EDITORIAL: The Secretary Finance put a positive spin on the final day of discussions/negotiations with the International Monetary Fund (IMF) on the ninth quarterly review and alerted the media that Finance Minister Ishaq Dar would address the press as soon as the mission releases a supportive statement (uploaded on the Fund website the next day on the 10 February) and the Memorandum of Economic and Financial Policies (MEFP), a critical document that lays out in detail specific time-bound actions/structural reforms that the authorities have pledged to implement (received early morning of 10th February, prompting finance minister Ishaq Dar to hold a press conference at 9:30am).
Dar indicated that the government would review the document over the weekend though one may assume that the Fund is unlikely to deviate from its stipulated position in the detailed MEFP but the two sides agreed that a virtual meeting will be held on Monday.
Sceptics would no doubt point out that in spite of a supportive statement by the Fund and the positive spin by Dar, the fact that the Fund refrained from announcing the success of the ninth review cannot be attributed entirely to procedural delays on the part of the Fund but to (i) the implementation of key prior conditions by the government; and (ii) reaffirmation of pledges – roll over and additional loans - by friendly countries.
Dar in his press briefing said that he would share some salient points with the media. First, either through an ordinance or an act of parliament, additional taxes to the tune of 170 billion rupees would be levied.
While this amount falls far short of what was being forecast by economists — from 300 to as high as 850 billion rupees — yet former finance minister Hafiz Pasha maintains that this revenue must be projected over a year as there would be no rollback of these taxes, implying thereby that a total of a little over 500 billion rupees every year is the Fund’s target.
Such a projection assumes that the government would have to go on an another Fund programme as soon as this one is completed end-June because the Fund umbrella would be vital for debt rescheduling which is necessary if the country is to survive the ongoing economic impasse.
Business Recorder would like to emphasise that the veracity of the figure cited by Dar would depend on whether the government team can convince the Fund of the veracity of its data. Reports indicate that with respect to the primary deficit the Fund team reportedly insisted that it is 0.9 percent of GDP instead of the government claim of half that, or 0.45 percent of GDP. When asked for data, the minister brushed it aside, saying that he would provide details at a later date.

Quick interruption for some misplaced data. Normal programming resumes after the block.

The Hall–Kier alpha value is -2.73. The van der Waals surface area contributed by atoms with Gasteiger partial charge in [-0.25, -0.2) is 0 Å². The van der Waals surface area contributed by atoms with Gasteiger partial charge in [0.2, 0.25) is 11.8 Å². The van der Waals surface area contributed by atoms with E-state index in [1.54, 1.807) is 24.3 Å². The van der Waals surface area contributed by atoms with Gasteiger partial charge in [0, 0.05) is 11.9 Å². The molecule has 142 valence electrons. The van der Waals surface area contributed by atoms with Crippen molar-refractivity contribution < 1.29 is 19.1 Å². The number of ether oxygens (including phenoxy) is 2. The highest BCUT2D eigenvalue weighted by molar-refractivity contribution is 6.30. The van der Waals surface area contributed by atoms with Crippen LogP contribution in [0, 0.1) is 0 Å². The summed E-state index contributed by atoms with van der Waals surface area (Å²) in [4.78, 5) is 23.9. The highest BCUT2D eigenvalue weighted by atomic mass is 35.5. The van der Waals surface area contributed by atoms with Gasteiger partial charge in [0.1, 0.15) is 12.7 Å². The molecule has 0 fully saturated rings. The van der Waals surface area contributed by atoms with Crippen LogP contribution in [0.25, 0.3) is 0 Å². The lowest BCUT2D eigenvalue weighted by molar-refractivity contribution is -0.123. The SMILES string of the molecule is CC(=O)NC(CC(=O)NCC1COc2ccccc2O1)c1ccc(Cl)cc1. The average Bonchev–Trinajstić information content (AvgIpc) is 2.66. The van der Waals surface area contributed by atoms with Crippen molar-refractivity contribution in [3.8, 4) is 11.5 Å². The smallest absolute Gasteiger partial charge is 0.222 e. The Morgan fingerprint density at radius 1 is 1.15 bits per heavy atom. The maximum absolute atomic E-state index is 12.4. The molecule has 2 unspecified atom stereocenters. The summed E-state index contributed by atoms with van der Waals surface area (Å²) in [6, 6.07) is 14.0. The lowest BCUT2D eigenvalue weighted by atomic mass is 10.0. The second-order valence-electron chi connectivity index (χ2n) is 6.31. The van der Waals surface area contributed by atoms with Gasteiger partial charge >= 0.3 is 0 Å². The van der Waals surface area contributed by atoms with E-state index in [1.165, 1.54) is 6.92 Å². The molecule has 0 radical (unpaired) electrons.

Second, arrest the rise in circular debt in the power and gas sectors. It is estimated that meeting this requirement would require raising tariffs by 3.39 rupees per unit till the end of this year and for next fiscal year (July onwards) the raise would be about 10 rupees per unit — or a significant amount.
The gas sector has calculated that rates will have to be raised by 98 rupees per mmbtu for SNGPL and 109.91 rupees per mmbtu for SSGCL if further flow into circular debt is to be eliminated for the rest of the current year.
Dar also confirmed yielding to the Fund’s demand that all unfunded subsidies would end. However, in conformity with the Fund’s acceptance of targeted subsidies for the poor and the vulnerable sections, funding for the Benazir Income Support Programme will be raised by 40 billion rupees.
Petroleum levy on petrol has already been maxed at 50 rupees per litre since November and would also be maxed on High Speed Diesel, which would require an additional levy of 10 rupees per litre. No sales tax on petroleum products will be imposed in the legislation for additional taxes, according to the finance minister.
It is not clear yet whether exemptions in vogue would be reversed and, more importantly, there would be increased reliance on direct taxes instead of indirect levies to meet the budgeted revenue target. It is also unclear whether the Fund team agreed to slashing Public Sector Development Programme as the sole means to contain government expenditure, with negative implications on the country’s growth as well as capacity to generate tax revenue and not slash current expenditure.
It is disturbing that funding for an ever-rising army of special assistants to the prime minister continues and in this context Shehbaz Sharif’s decision to induct yet another batch of SAPMs (special assistants to the prime minister) while the mission was still in the country no doubt sent a very wrong signal.
Notwithstanding the sharing of select information with the media, the actual conditions agreed with the Fund would only be known once the MEFP is uploaded on the Fund’s website and for that the country has to wait as it will be uploaded only after the ninth review is declared a success and the disbursement of the next tranche imminent.
Copyright Business Recorder, 2023